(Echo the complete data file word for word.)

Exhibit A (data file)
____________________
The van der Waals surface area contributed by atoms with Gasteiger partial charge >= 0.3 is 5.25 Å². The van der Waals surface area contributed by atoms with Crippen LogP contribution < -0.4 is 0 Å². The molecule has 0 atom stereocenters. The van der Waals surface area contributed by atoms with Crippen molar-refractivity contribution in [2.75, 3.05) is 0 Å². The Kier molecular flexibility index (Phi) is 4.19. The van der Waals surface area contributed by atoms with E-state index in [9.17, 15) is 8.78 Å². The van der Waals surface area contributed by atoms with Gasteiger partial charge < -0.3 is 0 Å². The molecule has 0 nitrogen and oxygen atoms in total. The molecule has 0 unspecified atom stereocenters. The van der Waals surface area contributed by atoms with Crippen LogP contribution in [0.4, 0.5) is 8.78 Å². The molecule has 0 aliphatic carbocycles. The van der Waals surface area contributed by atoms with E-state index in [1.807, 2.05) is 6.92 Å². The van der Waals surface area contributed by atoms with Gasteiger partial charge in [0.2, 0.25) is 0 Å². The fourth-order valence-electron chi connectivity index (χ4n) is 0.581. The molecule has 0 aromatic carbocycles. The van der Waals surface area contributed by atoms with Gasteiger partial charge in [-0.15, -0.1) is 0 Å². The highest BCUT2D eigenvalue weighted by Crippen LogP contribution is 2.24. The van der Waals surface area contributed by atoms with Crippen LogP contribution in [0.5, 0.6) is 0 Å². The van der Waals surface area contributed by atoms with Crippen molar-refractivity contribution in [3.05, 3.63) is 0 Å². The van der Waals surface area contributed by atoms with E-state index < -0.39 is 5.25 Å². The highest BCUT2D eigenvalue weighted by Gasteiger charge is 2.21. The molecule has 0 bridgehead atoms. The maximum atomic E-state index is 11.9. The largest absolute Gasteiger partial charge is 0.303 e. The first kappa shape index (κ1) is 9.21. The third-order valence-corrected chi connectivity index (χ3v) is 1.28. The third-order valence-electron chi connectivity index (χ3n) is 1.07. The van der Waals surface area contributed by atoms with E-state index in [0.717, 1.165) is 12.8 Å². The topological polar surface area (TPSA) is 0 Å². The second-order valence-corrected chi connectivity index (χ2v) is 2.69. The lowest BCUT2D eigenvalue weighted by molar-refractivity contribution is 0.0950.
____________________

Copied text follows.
The van der Waals surface area contributed by atoms with Gasteiger partial charge >= 0.3 is 5.25 Å². The van der Waals surface area contributed by atoms with Crippen LogP contribution < -0.4 is 0 Å². The molecule has 0 atom stereocenters. The van der Waals surface area contributed by atoms with Crippen molar-refractivity contribution in [2.75, 3.05) is 0 Å². The Kier molecular flexibility index (Phi) is 4.19. The van der Waals surface area contributed by atoms with E-state index in [9.17, 15) is 8.78 Å². The van der Waals surface area contributed by atoms with Gasteiger partial charge < -0.3 is 0 Å². The molecule has 0 nitrogen and oxygen atoms in total. The molecule has 0 unspecified atom stereocenters. The van der Waals surface area contributed by atoms with Crippen LogP contribution in [0.4, 0.5) is 8.78 Å². The molecule has 0 aliphatic carbocycles. The van der Waals surface area contributed by atoms with E-state index in [1.807, 2.05) is 6.92 Å². The van der Waals surface area contributed by atoms with Gasteiger partial charge in [0.2, 0.25) is 0 Å². The fourth-order valence-electron chi connectivity index (χ4n) is 0.581. The molecule has 0 aromatic carbocycles. The van der Waals surface area contributed by atoms with Gasteiger partial charge in [-0.15, -0.1) is 0 Å². The highest BCUT2D eigenvalue weighted by Crippen LogP contribution is 2.24. The van der Waals surface area contributed by atoms with Crippen LogP contribution in [0.5, 0.6) is 0 Å². The van der Waals surface area contributed by atoms with Crippen molar-refractivity contribution in [3.05, 3.63) is 0 Å². The van der Waals surface area contributed by atoms with E-state index < -0.39 is 5.25 Å². The highest BCUT2D eigenvalue weighted by Gasteiger charge is 2.21. The molecule has 0 bridgehead atoms. The maximum atomic E-state index is 11.9. The largest absolute Gasteiger partial charge is 0.303 e. The first kappa shape index (κ1) is 9.21. The third-order valence-corrected chi connectivity index (χ3v) is 1.28. The third-order valence-electron chi connectivity index (χ3n) is 1.07. The van der Waals surface area contributed by atoms with E-state index in [0.717, 1.165) is 12.8 Å². The topological polar surface area (TPSA) is 0 Å². The second-order valence-corrected chi connectivity index (χ2v) is 2.69. The lowest BCUT2D eigenvalue weighted by molar-refractivity contribution is 0.0950.